recording of The Turmoil
, by Booth Tarkington.
is the first novel in the 'Growth' trilogy, which also includes The Magnificent Ambersons
(1918) and The Midlander
(1923, retitled National Avenue
in 1927). In 1942 Orson Welles directed a film version based on volume 2, also titled "The Magnificent Ambersons."
The trilogy traces the growth of the United States through the declining fortunes of three generations of the aristocratic Amberson family in a fictional Mid-Western town, between the end of the Civil War and the early part of the 20th century, a period of rapid industrialization and socio-economic change in America. The decline of the Ambersons is contrasted with the rising fortunes of industrial tycoons and other new-money families, which did not derive power from family names but by "doing things". As George Amberson's friend says, "don't you think being things is 'rahthuh bettuh' than doing things?"
(Summary adapted from Wikipedia by Gesine)
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susan smith nash
August 4, 2014
Industrialization and the Quest for "Bigness"
The first of Tarkington’s The Growth Trilogy, The Turmoil, was published in 1915, and written before the Great War had broken out. There is not much concern in the Midwestern industrial town for the goings-on in Europe, and you do not feel the threat of anarchists or Bolshevik anti-aristocratic rage, except in the sense that fortunes of the past are ephemeral, and the families that considered themselves to be the local gentry, even aristocrats, traced their success back five decades or so, not five centuries. The Turmoil has a resolutely American feel, and it immediately connects to the American reader who would instantly recognize people and places in his or her own experience, and forces that have acted upon one’s own community, family, and sense of identity and/or self.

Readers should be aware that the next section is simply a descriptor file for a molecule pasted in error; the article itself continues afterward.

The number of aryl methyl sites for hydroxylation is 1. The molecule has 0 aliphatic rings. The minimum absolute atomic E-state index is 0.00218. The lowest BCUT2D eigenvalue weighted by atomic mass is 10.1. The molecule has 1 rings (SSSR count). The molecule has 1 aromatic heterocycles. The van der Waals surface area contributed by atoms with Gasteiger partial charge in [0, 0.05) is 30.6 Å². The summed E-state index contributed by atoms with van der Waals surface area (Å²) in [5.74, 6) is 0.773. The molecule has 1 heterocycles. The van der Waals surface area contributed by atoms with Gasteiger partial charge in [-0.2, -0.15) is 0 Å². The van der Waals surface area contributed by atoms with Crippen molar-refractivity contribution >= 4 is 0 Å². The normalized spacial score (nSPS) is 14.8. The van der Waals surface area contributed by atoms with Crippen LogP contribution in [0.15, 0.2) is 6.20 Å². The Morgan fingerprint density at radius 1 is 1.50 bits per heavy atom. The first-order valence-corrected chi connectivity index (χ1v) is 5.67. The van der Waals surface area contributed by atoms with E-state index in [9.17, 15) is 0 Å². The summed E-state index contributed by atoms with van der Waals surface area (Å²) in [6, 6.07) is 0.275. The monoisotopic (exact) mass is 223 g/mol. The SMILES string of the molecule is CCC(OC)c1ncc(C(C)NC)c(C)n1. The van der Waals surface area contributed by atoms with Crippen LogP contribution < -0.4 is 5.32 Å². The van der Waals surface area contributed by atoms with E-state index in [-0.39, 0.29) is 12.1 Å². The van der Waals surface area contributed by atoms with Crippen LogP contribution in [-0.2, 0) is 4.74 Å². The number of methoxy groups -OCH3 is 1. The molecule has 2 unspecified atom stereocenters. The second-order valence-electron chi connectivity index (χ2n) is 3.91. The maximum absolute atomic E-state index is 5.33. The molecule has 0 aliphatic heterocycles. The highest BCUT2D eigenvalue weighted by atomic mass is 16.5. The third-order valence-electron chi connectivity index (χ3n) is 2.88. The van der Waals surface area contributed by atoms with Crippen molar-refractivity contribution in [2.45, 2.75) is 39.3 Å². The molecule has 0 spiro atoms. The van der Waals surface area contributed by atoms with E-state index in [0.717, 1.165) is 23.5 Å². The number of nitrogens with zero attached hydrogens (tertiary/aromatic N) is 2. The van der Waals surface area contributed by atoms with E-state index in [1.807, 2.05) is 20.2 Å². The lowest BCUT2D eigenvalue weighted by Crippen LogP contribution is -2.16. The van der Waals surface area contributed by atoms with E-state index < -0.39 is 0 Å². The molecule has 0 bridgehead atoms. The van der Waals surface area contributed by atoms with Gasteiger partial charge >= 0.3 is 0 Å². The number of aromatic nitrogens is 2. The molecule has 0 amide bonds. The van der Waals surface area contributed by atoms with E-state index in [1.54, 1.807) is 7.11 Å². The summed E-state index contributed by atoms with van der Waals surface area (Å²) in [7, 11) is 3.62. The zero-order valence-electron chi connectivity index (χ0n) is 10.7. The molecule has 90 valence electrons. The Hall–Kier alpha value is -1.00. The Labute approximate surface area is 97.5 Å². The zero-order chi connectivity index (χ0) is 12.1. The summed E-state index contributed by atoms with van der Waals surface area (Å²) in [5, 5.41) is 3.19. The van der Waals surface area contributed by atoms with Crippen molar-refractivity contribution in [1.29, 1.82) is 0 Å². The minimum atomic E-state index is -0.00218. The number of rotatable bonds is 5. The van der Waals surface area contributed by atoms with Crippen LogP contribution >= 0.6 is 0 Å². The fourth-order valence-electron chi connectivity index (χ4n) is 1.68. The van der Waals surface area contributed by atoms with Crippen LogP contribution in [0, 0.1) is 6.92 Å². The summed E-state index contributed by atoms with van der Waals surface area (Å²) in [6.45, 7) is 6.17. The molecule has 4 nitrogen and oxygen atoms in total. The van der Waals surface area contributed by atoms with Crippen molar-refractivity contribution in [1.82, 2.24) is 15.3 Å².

It may first appear that Booth Tarkington’s Turmoil (1915) is either a simple homage to pluck and American values of individualism, as the ultimate heroes are more free-thinkers than simple cult followers, or, a critique of nature-despoiling aspects industrialization. However, Turmoil is not so easily classified along such dualistic lines. Instead, Turmoil explores the space between the two extremes. In fact, the novel never actually inhabits the space representing one extreme or the other, but in reality undermines its own potential as an epic encomium on of human ingenuity to result in growth, jobs, prosperity, or a cautionary parable that seeks to incite social reform.